(1) Using Celebrity Profiles: We could teach and practice any verb tense in a wonderful way. Allow the students pick out their favorite sports star or celebrities. Find a short biography or write one all on your own summarizing a celebrity’s main achievements. See the bio along with your students and ensure they understand the differences. Contrast utilization of simple past and past perfect or present perfect tense.
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- 250 Divided by 5 X 180
(2) Using Celebrity Photos: Cut right out celebrity photo pictures from magazines. Use these pictures to teach comparative and superlatives. E.g. Shakira is more talented than Ricky Martin or Katie Holme is taller than Tom Cruise.
(3) Articles – An or an: This activity is excellent for newbies including small children. Cut right out a listing of several words that either take’an’or’an’and mix them up. For very young learners, you might use pictures too. Divide students into pairs or groups and have them put the language in two piles, with regards to the article. Once they have their piles ready, question them if they are able to figure out the rule themselves.
The author Yasmin M Elias is a full-time English Teacher at an International School in Mangalore, India. She’s married to Naveed Ansari and blessed with 3 sons Ebraheem Fahmy, Falah and Fouad. She can be an ardent reader, life long learner and equally loves gardening and cooking. She’s a part time writer who’s very passionate about writing stories, articles and soon dreams of penning a best seller.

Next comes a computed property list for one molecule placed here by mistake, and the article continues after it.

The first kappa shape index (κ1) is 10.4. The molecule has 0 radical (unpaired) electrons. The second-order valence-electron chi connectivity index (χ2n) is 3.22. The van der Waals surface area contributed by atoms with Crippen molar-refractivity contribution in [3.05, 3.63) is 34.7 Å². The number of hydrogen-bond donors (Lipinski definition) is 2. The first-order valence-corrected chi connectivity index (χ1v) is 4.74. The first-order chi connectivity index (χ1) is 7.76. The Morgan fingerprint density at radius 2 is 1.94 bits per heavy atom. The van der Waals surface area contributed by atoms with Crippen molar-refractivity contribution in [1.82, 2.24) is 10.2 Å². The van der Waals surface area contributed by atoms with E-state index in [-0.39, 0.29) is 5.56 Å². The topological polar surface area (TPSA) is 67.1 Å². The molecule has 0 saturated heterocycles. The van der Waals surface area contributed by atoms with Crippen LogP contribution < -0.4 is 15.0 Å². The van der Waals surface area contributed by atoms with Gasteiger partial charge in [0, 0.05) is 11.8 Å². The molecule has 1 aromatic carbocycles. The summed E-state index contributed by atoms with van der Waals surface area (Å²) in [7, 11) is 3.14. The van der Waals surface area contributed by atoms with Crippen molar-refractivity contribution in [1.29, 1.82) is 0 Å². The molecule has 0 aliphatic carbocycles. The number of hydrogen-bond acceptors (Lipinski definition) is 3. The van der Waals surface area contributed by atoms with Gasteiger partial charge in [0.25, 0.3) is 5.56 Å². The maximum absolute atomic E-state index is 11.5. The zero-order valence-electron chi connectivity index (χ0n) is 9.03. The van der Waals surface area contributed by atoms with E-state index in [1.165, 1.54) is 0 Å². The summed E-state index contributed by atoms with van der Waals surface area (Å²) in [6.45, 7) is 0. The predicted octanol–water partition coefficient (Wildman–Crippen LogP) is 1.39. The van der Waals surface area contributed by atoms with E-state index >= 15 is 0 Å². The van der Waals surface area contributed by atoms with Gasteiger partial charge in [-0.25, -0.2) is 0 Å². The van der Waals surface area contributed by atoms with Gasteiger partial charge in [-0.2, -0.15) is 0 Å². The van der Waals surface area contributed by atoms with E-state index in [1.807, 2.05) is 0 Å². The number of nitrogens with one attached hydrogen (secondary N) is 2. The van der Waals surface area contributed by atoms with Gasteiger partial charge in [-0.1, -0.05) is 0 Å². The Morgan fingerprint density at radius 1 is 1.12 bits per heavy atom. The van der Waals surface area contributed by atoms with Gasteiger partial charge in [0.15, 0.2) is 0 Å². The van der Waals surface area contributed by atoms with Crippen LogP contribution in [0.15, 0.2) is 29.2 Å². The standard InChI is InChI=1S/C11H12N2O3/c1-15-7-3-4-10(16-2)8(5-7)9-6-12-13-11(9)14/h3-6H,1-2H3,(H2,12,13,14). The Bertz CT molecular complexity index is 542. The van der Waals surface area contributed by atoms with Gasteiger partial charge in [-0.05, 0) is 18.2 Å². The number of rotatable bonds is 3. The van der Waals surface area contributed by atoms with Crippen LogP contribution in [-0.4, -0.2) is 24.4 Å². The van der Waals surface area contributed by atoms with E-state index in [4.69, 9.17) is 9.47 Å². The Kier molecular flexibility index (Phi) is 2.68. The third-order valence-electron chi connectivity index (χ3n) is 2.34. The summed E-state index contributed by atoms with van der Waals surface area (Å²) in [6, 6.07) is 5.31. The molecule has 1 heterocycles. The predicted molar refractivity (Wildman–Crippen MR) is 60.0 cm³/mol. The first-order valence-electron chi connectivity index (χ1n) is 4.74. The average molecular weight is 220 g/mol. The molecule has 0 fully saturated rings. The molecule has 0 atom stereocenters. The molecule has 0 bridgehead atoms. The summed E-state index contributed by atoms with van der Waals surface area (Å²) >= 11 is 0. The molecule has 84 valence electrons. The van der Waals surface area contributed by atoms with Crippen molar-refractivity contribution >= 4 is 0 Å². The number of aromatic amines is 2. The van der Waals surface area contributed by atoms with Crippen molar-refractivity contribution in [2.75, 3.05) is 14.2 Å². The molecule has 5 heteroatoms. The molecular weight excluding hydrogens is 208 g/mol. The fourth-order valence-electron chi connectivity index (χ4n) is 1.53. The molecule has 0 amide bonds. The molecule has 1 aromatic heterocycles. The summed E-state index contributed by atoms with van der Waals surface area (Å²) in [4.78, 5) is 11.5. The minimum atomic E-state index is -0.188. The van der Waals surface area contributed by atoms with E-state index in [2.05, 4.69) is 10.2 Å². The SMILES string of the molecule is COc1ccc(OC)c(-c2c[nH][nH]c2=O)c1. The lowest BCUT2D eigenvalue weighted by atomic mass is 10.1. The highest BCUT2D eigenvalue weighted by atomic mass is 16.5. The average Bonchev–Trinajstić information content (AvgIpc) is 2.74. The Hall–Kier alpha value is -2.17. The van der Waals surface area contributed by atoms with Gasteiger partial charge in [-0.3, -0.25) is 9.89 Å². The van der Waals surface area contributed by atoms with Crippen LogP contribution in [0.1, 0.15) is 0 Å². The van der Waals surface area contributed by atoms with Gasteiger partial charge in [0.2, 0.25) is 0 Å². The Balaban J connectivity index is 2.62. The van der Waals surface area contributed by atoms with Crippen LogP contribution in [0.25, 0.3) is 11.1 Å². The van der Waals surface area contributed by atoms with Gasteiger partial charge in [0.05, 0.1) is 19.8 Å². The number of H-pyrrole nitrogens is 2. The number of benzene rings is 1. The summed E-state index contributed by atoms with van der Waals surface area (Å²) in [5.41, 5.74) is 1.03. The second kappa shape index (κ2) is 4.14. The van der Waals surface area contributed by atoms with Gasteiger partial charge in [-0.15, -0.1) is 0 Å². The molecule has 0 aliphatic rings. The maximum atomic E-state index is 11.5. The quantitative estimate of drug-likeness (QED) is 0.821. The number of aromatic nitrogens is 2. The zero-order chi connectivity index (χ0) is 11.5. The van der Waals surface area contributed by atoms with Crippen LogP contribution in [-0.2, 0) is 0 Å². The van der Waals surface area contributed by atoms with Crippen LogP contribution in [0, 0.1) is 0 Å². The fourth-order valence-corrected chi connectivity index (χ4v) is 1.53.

Being fully a preschool teacher may be exciting as well as scary because you have to manage many toddlers at any time. Nevertheless, it provides you with a chance to be with innocent children who are able to amaze you occasionally using their unimaginable acts. At the same time frame, they are able to cause utter chaos and make you at your tethering ends. You could even get a frustration and feel helpless at times. While some young kids get adjusted to the institution surroundings in much less time, a major percentage of kids make time to get familiar with the new environment and can often test a teacher’s patience. Even if it’s difficult to manage a bunch of kids of such young age, taking the proper efforts to obtain them involved with various school activities can raise their interests and avoid disruptions in the class. Listed here is a set of different activities a preschool teacher can consume his/her classroom for complete development of the child.